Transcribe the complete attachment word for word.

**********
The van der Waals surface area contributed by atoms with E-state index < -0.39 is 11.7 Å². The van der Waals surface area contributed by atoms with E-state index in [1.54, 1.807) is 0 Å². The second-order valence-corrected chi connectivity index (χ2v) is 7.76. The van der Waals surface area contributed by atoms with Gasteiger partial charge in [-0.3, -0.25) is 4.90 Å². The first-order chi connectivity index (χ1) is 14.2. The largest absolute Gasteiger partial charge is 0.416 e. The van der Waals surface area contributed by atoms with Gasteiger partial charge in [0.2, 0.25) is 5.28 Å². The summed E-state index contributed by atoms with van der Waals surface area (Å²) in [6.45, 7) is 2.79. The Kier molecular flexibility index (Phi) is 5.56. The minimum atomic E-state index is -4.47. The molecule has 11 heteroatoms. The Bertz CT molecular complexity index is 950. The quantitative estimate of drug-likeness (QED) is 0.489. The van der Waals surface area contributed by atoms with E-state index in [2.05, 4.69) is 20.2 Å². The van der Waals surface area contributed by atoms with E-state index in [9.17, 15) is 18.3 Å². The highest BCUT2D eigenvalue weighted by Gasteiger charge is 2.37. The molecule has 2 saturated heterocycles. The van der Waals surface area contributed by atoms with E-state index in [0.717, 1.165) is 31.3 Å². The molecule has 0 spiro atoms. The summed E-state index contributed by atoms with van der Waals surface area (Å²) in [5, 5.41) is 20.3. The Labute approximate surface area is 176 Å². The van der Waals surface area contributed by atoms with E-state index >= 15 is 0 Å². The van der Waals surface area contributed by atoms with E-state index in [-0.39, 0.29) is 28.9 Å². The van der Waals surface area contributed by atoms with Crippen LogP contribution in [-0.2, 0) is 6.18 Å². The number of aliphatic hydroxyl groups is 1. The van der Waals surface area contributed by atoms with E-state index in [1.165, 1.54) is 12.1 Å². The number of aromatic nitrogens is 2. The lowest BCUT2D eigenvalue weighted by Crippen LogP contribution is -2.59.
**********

The van der Waals surface area contributed by atoms with E-state index < -0.39 is 11.7 Å². The van der Waals surface area contributed by atoms with E-state index in [1.54, 1.807) is 0 Å². The second-order valence-corrected chi connectivity index (χ2v) is 7.76. The van der Waals surface area contributed by atoms with Gasteiger partial charge in [-0.3, -0.25) is 4.90 Å². The first-order chi connectivity index (χ1) is 14.2. The largest absolute Gasteiger partial charge is 0.416 e. The van der Waals surface area contributed by atoms with Gasteiger partial charge in [0.2, 0.25) is 5.28 Å². The summed E-state index contributed by atoms with van der Waals surface area (Å²) in [6.45, 7) is 2.79. The Kier molecular flexibility index (Phi) is 5.56. The minimum atomic E-state index is -4.47. The molecule has 11 heteroatoms. The Bertz CT molecular complexity index is 950. The quantitative estimate of drug-likeness (QED) is 0.489. The van der Waals surface area contributed by atoms with E-state index in [2.05, 4.69) is 20.2 Å². The van der Waals surface area contributed by atoms with E-state index in [9.17, 15) is 18.3 Å². The highest BCUT2D eigenvalue weighted by Gasteiger charge is 2.37. The molecule has 2 saturated heterocycles. The van der Waals surface area contributed by atoms with E-state index in [0.717, 1.165) is 31.3 Å². The molecule has 0 spiro atoms. The summed E-state index contributed by atoms with van der Waals surface area (Å²) in [5, 5.41) is 20.3. The Labute approximate surface area is 176 Å². The van der Waals surface area contributed by atoms with E-state index >= 15 is 0 Å². The van der Waals surface area contributed by atoms with E-state index in [-0.39, 0.29) is 28.9 Å². The van der Waals surface area contributed by atoms with Crippen LogP contribution in [-0.2, 0) is 6.18 Å². The number of aliphatic hydroxyl groups is 1. The van der Waals surface area contributed by atoms with E-state index in [1.165, 1.54) is 12.1 Å². The number of aromatic nitrogens is 2. The lowest BCUT2D eigenvalue weighted by Crippen LogP contribution is -2.59.